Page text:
Types of Annuities Explained

types of annuities

Many consumers are confused about the types of annuities available.

Perhaps this is because annuities are a very polarizing financial product – people either love them or hate them.

Keep reading for the 5 most common types of annuities so you may make the best financial decision for your future.

What Is an Annuity?

An annuity is a contract between you and an insurance company.

You invest your money with an insurance company, and the institution will either issue a stream of payments for a specified period of time in the future or pay you income on a monthly basis, quarterly basis, or annual basis.

Annuities are typically used for retirement purposes to ensure you don’t run out of savings.

Types of Annuities

There are various types of annuities: fixed, fixed index, immediate, MYGA, and variable to name a few.

The type you select should depend on what you’re looking for and what you want your money to do for you: generating lifetime income, saving for retirement, or leaving money to your family when you pass.

However, annuities can be confusing because they are contract based, and contracts for types of annuities can vary. In addition, the fees, riders, taxes, and surrender penalties also vary.

This is why it’s imperative you read the fine print of an annuity contract before you sign on the dotted line.

Fixed Annuity

The easiest way to understand a fixed annuity is to compare it to a CD (Certificate of Deposit) at the bank.

If you go to your local bank and you want to buy a CD, they offer you a fixed rate of return for a fixed period of time.

That’s what a fixed annuity does. Except the rate is typically much higher than a CD.

A fixed annuity offers you principle protection and growth potential based on a set rate.

It’s a popular product, especially if you want a guaranteed rate of return for a specific period of time. The longer you go into the set time period, the higher the interest rate will be.

Most fixed annuities have a guaranteed interest rate for the entire period. However, some fixed annuity products may have rates that change after the first year.

Fixed Index Annuity

Fixed index annuities offer growth potential based on the performance of an index, such as the S&P 500, for a fixed period of time.

With a fixed index annuity, you cannot lose your principal investment because it’s guaranteed by the insurance company.

The goal of a fixed annuity is to allow you to get better growth potential but without the risk of investing completely into the traditional S&P 500 index, which regularly fluctuates.

Let’s say the S&P 500 is 3,000 on the day you start your fixed annuity contract. 12 months from now, it’s at 3,100.

You will receive a percentage up to the cap or participation rate that’s declared in the contract – not the whole amount of what was actually earned in the annuity at the end of the 12-month period.

Should the S&P 500 index drop, you will not lose money because of what is guaranteed per the contract.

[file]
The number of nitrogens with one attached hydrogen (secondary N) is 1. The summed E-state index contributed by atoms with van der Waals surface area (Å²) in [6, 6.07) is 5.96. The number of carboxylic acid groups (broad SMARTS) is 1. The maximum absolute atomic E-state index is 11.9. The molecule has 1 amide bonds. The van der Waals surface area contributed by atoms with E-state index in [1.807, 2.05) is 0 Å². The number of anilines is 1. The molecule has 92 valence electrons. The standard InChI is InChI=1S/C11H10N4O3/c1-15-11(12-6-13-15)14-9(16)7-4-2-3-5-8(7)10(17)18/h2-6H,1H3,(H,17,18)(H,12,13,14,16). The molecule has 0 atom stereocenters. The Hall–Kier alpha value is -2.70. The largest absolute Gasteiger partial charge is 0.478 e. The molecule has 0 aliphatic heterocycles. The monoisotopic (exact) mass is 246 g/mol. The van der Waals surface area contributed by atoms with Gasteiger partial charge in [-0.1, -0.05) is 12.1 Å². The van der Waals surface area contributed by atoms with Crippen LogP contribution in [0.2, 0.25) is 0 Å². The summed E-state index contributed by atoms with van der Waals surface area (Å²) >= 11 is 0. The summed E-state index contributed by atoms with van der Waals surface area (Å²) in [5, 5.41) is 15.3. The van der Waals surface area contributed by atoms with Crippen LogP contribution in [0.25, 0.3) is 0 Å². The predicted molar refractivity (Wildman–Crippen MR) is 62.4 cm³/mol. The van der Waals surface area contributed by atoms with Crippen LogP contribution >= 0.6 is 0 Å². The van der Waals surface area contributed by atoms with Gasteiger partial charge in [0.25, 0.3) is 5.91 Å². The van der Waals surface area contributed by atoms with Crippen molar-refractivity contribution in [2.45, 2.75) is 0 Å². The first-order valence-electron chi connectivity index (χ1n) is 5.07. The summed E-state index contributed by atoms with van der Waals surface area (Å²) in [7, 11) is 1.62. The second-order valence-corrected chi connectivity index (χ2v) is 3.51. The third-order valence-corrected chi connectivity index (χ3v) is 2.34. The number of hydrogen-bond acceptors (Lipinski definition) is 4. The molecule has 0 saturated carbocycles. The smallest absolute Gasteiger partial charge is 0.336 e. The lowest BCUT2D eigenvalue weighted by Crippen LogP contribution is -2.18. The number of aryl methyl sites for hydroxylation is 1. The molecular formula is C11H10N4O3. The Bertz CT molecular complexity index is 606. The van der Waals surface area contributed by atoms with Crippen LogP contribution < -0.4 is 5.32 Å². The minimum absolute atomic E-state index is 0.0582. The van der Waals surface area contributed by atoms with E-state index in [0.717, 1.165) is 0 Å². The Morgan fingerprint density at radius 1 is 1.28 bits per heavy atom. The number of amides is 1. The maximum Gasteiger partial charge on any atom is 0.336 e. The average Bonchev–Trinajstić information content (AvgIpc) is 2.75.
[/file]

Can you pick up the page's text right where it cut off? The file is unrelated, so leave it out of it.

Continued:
A fixed index annuity will only show you what your interest rate earned is at the end of the period.

The longer the duration of the contract, the higher the interest rate will be. The most common fixed index annuities are 3, 5, or 10 years.

Immediate Annuity

Immediate annuities offer income payments that start within the first 30 days or, usually, within the first year of your purchasing it.

Immediate annuities are for the consumer who actually wants to earn income off of their assets. Or if a consumer needs a specific amount of income for a certain period of time.

I’ve actually seen consumers invest in this type of annuity when they are refinancing or buying houses.

Often, their income is not high enough to meet the debt to income ratio to purchase the home, but they have assets just sitting, doing absolutely nothing.

They take those assets, invest in an immediate annuity, and have an income stream that kicks out income to them on a monthly basis that the banks will use as mortgage verification.

Or people will use an immediate annuity to create lifetime income that they can never outlive. For example, if someone retires, they may roll over their 401(k) into an annuity.

Annuities are also being offered in many 401(k) plans. There is now a section that says, “This money will convert to X amount of dollars monthly for the rest of your life when you retire.”

You can set up immediate annuities for a set period of time or for your lifetime.

One common misconception is that, if you have an annuity with lifetime income, the insurance company just takes your money if you die prematurely.

This is not always the case. It ALL depends on the contract. Some of these contracts will allow you to have remaining funds go to beneficiaries.

MYGA

A multiyear guaranteed annuity, or MYGA, is a type of fixed annuity that offers a guaranteed fixed interest rate for a certain period.

They are basically fixed annuities. The key difference is the terms of guaranteed rate.

A MYGA annuity rate is guaranteed for the full contract term. Fixed annuities offer a similar guaranteed rate, except that rate may go up or down after the first year.

Variable Annuity

A variable annuity is an actual investment product. This means it is tied to the stock market in one form or another, such as bonds, stocks, and mutual funds.

Because of this, they have a lot greater growth potential. And greater risk.

The difference between a fixed index annuity and a variable annuity is that with a fixed index, you cannot lose your principal investment. With variable annuities, you can lose your principal.

As with other annuities, you may select different contract durations when offered.

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